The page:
The UK has seen a steady rise in the number of coronavirus cases over the past few weeks.
Almost 10 million people across the country have been put into local lockdowns, in a bid to stop the rising spread of the infection.
Prime Minister Boris Johnson has now ordered all pubs and restaurants to shut at 10pm, while nobody should meet with more than five other people for the foreseeable future.
But some coronavirus patients have reported still having symptoms of the virus eight months after their initial infection.
“He still sleeps an awful lot; sat up, not lay down, sat up. He’s just totally exhausted.”
Another patient explained that they feel like they’re constantly being pressed down by a heavy weight.
“I could still feel this weight on my chest,” they said. “And then after about 14, 15 days I woke up one morning and it wasn’t there.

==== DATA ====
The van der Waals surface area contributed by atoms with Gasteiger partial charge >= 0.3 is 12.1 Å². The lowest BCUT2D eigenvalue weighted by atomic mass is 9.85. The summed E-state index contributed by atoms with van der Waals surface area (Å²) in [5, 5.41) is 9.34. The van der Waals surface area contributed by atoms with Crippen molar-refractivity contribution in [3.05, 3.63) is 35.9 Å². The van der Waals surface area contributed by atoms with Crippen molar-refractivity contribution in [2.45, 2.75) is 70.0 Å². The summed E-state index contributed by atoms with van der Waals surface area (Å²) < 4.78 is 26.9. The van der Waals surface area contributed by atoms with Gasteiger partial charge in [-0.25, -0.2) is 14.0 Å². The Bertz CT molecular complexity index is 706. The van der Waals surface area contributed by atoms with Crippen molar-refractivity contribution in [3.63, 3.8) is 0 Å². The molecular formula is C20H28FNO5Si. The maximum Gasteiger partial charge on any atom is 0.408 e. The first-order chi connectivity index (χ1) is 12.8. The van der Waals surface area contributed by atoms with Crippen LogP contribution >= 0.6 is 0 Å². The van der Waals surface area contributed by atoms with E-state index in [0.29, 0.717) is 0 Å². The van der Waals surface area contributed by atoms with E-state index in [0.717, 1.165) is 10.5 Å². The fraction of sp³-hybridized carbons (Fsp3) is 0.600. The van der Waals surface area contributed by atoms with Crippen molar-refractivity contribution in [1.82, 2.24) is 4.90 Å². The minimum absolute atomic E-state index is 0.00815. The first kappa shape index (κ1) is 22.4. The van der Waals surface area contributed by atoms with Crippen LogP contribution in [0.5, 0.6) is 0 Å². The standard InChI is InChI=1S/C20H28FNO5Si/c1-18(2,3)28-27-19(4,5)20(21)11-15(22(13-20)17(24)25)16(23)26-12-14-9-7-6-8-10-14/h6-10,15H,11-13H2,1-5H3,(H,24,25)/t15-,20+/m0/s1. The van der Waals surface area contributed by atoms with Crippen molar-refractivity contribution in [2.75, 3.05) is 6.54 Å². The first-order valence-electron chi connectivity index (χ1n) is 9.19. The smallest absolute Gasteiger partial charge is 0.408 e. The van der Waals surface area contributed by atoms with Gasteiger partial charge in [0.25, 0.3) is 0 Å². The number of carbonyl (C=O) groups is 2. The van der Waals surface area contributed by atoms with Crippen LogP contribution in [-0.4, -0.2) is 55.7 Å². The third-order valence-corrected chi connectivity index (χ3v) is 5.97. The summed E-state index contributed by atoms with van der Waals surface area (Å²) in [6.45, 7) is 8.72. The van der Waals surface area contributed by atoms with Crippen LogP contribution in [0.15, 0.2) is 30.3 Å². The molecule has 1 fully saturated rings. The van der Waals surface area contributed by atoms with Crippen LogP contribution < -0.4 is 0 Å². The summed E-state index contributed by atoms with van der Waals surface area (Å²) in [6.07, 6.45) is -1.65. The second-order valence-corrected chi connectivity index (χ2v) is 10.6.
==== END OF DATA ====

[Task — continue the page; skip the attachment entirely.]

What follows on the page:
“I thought, ‘Oh I’m done’. It was such a relief. I can remember the feeling; you know, thinking ‘Oh, I’ve managed to get through it’.
“That’s when the fatigue hit… it was just like I’d been run over; I felt, gravity felt like it was applying extra on my limbs.”
More than 170 long COVID symptoms have been reported by patients.
The most common long COVID symptoms include fatigue and a persistent cough, according to the COVID Symptom Study app.
Most people recover from coronavirus after a few weeks, it said. But long COVID can’t necessarily be predicted, and it may even affect patients that had mild symptoms at the start of their infection.
Meanwhile, a high fever, a new cough, and a change to your sense of smell or taste are the most common early coronavirus symptoms.
In the UK, you should only get tested for the infection if you develop any of these symptoms.
Some patients have also reported a sore throat, headaches, and even hiccups, on top of the more common signs.
More than 42,000 people have died from coronavirus in the UK.